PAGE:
If he had more time, Nicolas Cornet, a French photo-journalist would have talked more about Hanoi both in French and Vietnamese. However, he prefers to use his photos to tell his stories.

Cornet said he has closely followed the changes in people and Hanoi through his own photo journalism. That is why when visiting an exhibition showcasing Cornet’s photos of Hanoi at the French Culture Centre L’Espace in late 2010, many people who were born and grew up in the city suddenly recognised scenes they had taken for granted for a long time.

Hanoi in his photos is not merely a reminiscence, but is always moving. Viewers can see the city through photos portraying people’s daily lives, high-rise buildings or ancient, moss covered pagodas.

“His photos are unexpectedly lively,” a common comment made by many visitors. For them, Cornet’s photos are beautiful, not only in terms of lay-out and colour, but also of containing the city’s flavours such as steamed glutinous rice and green tea that are served on the city’s pavement kiosks.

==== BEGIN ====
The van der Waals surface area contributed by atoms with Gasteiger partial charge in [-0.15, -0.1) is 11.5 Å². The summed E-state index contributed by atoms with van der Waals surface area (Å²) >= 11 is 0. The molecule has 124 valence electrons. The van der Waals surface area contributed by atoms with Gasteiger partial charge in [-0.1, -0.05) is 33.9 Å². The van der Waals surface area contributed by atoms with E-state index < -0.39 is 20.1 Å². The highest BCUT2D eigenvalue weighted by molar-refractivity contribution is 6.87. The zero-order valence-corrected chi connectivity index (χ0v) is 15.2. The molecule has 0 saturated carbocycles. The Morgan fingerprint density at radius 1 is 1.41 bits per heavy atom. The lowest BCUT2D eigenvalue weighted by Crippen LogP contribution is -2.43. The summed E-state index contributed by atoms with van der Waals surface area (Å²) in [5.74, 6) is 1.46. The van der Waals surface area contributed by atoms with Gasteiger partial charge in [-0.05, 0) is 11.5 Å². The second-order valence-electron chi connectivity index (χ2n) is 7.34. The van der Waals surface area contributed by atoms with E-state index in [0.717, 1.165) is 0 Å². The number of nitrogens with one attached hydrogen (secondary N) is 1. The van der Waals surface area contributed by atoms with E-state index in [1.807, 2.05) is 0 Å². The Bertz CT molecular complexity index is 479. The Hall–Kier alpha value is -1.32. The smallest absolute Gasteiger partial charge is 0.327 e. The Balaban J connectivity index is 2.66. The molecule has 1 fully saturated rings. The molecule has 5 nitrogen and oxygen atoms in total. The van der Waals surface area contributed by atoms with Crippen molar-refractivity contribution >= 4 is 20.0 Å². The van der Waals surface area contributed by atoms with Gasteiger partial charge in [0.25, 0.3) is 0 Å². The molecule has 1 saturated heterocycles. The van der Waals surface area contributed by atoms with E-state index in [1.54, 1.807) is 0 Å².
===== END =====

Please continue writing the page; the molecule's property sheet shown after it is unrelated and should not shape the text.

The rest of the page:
After three years of collecting images and ideas, Cornet has published a pictorial book about Hanoi to celebrate the city’s 1,000 th anniversary.

Since 1987, Nicolas Cornet has spent a couple of months each year returning to Vietnam and feels it is his “home country”.

Besides working for many of Europe ’s well-known daily newspapers and magazines such as L’Espresso, Mare, Le Republica, Figaro Magazine, Le Monde, Ulysse, Geo, Grands Reportages and Nouvel Observateur, Cornet has given lectures on photography and press photography. He has already hosted a series of personal exhibitions in France , Germany , Switzerland and Vietnam. /.